Someone else is #winning. Google’s little green robot, Android OS, is out front with 29% market share in the battle for smartphone supremacy. RIM and Apple iOS are neck and neck for second place with 27% share each. That according to a report today from research firm Nielsen based on December 2010 results.
However, as noted in a blog post summarizing the results, it depends on how you slice and dice the data. For example, if you measure the number of devices shipped to consumers then RIM and Apple lead. This is because “they are the only ones creating and selling smartphones with their respective operating systems.”
HTC is the leading manufacture of Android devices at 12% of all shipments, followed by Motorola (10%), and Samsung (5%).
Although fairly evenly split, one finding jumps out when examining the chart (see below) based on demographics. It appears there is a slight preference among young people (18-24) for Android, and also a slight preference for RIM among older people (45-54).
This seems consistent with years past as BlackBerry has been traditionally viewed as a corporate weapon of choice (although that may be changing). And because Google’s strategy is based on an open system with no licensing fees, manufacturers and carriers have been able to aggressively price Android handsets which likely in turn appeals to younger, budget-sensitive buyers.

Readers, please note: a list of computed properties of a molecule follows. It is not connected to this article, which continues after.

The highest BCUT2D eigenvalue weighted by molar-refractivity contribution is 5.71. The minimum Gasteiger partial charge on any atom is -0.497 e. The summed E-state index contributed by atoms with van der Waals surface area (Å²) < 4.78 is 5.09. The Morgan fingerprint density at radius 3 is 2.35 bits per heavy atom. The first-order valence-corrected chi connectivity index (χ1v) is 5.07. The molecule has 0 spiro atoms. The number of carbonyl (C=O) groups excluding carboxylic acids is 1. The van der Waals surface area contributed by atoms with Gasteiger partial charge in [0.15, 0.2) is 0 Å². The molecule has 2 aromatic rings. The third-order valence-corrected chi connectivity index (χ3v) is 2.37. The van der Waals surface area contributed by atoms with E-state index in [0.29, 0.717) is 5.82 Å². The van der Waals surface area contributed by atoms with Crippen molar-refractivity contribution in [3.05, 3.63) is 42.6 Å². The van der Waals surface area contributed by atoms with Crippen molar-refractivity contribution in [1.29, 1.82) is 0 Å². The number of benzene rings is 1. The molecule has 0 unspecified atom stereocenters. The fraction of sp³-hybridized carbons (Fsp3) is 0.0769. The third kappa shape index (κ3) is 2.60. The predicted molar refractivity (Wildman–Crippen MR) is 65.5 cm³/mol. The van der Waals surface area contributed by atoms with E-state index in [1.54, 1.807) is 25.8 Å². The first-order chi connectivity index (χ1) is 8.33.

No matter how you slice it, Google has done a remarkable job with Android. In only three years they have entered the smartphone market, established a new brand and quickly positioned themselves as a major force alongside Apple and RIM.
One area where Google has work to do: app revenue. While Apple raked in over $4 billion from iTunes (movies, music, apps, etc.) in 2010, the Android market has paled in comparison at just over $100 million.